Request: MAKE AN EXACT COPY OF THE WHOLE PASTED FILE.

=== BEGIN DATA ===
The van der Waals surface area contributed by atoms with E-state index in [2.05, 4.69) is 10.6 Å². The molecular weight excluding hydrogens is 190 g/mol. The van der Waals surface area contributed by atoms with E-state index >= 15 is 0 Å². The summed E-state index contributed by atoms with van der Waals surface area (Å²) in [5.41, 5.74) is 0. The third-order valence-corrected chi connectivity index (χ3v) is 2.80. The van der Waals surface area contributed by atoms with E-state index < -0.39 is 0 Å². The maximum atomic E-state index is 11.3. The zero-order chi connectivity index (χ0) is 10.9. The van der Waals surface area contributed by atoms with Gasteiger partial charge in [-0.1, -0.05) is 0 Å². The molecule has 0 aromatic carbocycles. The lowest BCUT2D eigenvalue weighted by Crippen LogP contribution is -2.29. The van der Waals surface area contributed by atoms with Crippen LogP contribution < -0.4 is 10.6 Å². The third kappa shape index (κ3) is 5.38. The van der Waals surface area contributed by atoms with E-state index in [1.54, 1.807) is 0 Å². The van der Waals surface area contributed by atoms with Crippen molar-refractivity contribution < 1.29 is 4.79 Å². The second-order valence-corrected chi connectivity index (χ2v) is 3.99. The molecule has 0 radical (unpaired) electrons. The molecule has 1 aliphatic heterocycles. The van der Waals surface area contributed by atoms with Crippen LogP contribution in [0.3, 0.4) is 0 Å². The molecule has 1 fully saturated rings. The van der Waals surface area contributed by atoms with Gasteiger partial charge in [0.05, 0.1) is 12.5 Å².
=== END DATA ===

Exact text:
The van der Waals surface area contributed by atoms with E-state index in [2.05, 4.69) is 10.6 Å². The molecular weight excluding hydrogens is 190 g/mol. The van der Waals surface area contributed by atoms with E-state index >= 15 is 0 Å². The summed E-state index contributed by atoms with van der Waals surface area (Å²) in [5.41, 5.74) is 0. The third-order valence-corrected chi connectivity index (χ3v) is 2.80. The van der Waals surface area contributed by atoms with E-state index < -0.39 is 0 Å². The maximum atomic E-state index is 11.3. The zero-order chi connectivity index (χ0) is 10.9. The van der Waals surface area contributed by atoms with Gasteiger partial charge in [-0.1, -0.05) is 0 Å². The molecule has 0 aromatic carbocycles. The lowest BCUT2D eigenvalue weighted by Crippen LogP contribution is -2.29. The van der Waals surface area contributed by atoms with Crippen LogP contribution < -0.4 is 10.6 Å². The third kappa shape index (κ3) is 5.38. The van der Waals surface area contributed by atoms with E-state index in [1.54, 1.807) is 0 Å². The van der Waals surface area contributed by atoms with Crippen molar-refractivity contribution < 1.29 is 4.79 Å². The second-order valence-corrected chi connectivity index (χ2v) is 3.99. The molecule has 0 radical (unpaired) electrons. The molecule has 1 aliphatic heterocycles. The van der Waals surface area contributed by atoms with Crippen LogP contribution in [0.3, 0.4) is 0 Å². The molecule has 1 fully saturated rings. The van der Waals surface area contributed by atoms with Gasteiger partial charge in [0.05, 0.1) is 12.5 Å².